For medicines, the Royal Pharmaceutical Society (RPS) and the Royal College of Nurses (RCN) define transcribing as the accurate copying of previously prescribed medicines details to enable their administration in line with legislation (i.e. in accordance with the instructions of a prescriber).
There is no direct legislation on transcribing. However, legislation does cover administration under the direction of a prescriber and the Medicines and Healthcare products Regulatory Agency (MHRA) has advised that a direction to administer needs to be in writing for a Prescription Only Medicine (POM).
All healthcare professionals are required to keep contemporaneous records of their activities to:
- ensure an auditable trail of activity related to the patient
- protect both the organisation and the individual in the case of enquiry or litigation
Particularly for medicines administration, accurate records are expected to be kept for all medicines (including those administered as a result of transcribing).
Healthcare staff able to transcribe
As the term does not have a legal status, transcribing can be carried out by any trained and competent individual.
When transcribed information cannot be used legally
Transcribing is the exact copying of medicines details for the purposes of administration only.
It cannot be used:
- in place of prescribing
- to supply or dispense medicines
- to add new medicines
- to alter or change original prescriptions.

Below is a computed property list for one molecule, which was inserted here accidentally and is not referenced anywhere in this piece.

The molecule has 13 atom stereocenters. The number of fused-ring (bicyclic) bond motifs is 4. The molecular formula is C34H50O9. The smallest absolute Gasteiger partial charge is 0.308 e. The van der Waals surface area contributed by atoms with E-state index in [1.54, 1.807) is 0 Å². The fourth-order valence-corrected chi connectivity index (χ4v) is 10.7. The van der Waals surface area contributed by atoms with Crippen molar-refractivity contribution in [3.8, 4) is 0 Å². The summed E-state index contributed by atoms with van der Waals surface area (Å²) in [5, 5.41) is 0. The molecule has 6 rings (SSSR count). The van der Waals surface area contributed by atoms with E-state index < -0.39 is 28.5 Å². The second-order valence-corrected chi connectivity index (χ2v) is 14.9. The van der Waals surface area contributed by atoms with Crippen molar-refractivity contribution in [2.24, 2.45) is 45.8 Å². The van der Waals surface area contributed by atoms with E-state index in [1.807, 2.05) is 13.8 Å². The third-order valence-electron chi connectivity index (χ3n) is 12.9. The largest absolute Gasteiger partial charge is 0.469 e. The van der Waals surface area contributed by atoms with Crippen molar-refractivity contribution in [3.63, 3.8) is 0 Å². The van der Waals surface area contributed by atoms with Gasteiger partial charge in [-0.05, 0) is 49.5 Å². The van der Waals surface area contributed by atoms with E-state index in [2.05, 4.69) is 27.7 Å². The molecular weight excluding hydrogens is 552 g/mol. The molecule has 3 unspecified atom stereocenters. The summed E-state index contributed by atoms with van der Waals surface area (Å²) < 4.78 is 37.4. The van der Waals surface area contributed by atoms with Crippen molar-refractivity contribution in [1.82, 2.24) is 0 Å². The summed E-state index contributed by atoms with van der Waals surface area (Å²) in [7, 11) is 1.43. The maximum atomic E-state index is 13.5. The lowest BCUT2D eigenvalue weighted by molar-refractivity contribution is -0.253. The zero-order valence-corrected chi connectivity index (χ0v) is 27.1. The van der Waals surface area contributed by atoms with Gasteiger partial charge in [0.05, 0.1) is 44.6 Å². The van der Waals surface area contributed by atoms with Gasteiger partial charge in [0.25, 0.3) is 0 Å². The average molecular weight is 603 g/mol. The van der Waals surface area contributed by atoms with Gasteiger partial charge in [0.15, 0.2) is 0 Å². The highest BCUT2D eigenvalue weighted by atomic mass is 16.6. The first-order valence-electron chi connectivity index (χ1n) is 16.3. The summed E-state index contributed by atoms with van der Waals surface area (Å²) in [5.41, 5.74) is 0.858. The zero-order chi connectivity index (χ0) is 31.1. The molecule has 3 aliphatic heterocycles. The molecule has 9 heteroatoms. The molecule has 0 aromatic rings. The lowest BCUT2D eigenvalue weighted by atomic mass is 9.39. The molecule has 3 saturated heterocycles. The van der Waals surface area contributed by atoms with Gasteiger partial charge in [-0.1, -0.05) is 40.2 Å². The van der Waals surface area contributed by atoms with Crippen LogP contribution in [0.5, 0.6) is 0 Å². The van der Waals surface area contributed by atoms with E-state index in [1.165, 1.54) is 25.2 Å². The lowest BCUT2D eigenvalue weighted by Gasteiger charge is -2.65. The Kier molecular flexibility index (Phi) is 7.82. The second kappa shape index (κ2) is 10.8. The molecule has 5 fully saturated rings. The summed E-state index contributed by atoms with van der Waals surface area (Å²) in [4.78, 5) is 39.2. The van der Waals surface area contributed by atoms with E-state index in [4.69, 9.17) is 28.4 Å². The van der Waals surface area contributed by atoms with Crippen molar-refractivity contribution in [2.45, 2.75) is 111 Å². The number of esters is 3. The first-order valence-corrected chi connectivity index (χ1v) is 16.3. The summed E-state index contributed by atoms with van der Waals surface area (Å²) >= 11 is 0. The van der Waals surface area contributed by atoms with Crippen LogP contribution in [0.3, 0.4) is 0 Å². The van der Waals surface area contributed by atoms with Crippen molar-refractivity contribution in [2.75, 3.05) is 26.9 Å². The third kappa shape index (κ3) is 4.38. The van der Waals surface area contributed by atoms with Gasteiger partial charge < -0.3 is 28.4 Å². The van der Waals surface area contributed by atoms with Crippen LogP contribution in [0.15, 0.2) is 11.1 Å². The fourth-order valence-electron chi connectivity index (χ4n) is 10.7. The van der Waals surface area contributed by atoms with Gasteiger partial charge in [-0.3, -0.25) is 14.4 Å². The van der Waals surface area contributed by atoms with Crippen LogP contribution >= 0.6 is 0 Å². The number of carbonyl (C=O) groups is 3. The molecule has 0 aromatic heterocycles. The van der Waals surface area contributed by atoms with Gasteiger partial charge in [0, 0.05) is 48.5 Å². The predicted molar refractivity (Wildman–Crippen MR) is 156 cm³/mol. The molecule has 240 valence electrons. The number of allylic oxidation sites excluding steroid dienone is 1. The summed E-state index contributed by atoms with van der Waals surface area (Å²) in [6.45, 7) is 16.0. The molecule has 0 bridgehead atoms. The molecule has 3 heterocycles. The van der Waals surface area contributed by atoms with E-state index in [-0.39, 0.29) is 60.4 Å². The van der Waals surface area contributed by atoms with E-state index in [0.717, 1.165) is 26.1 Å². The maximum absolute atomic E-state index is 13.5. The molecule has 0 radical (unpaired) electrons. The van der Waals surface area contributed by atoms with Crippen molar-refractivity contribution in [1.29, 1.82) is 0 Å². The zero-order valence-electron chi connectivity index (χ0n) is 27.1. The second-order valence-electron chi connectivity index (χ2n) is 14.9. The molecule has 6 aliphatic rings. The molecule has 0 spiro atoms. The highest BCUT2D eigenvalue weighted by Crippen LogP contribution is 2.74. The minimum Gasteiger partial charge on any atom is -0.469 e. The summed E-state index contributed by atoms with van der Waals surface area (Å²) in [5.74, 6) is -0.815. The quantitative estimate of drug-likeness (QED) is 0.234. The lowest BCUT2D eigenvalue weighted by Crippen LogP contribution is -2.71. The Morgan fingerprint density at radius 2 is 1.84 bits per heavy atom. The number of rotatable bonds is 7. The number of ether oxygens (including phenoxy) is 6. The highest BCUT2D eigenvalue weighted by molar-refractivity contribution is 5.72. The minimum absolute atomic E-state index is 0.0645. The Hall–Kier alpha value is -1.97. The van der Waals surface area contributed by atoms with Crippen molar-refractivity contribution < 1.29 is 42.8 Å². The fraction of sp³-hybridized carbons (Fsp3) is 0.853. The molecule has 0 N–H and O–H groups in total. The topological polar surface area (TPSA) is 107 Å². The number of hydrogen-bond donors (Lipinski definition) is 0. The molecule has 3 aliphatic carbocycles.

For example, if information is transcribed on to a chart it cannot be used as a prescription to supply medicines to a patient or to a healthcare setting, unless the chart is counter-signed by a prescriber.
Organisations must ensure that they have safeguards to prevent transcribed information being inadvertently used as a prescription.
Organisational policies and procedures
Robust policies and procedures are needed to underpin organisational decisions to implement transcribing in practice. Such policies need to be clear about when transcribing can be used and in which settings and ensure the following points are covered.
Policies and procedures should detail the requirements of the underpinning risk assessment.
Organisations must ensure that those undertaking transcribing are identified and appropriately trained and assessed as competent to do so.
The policy must define how and where the transcriber signs the chart after undertaking transcribing and where organisations deem that a second check is required, this must be detailed and under what circumstances.
Transcription for Prescription
Where a transcribed chart may subsequently require a counter-signature by a prescriber so that it can be used to supply medicines to a named patient, organisations need to detail this within their policy.
The policy should define the procedure for dealing with errors in transcribed information.
Where a non-medical prescriber is transcribing because prescribing would be outside their scope of prescribing practice, organisations may need to consider the need for further training, if appropriate.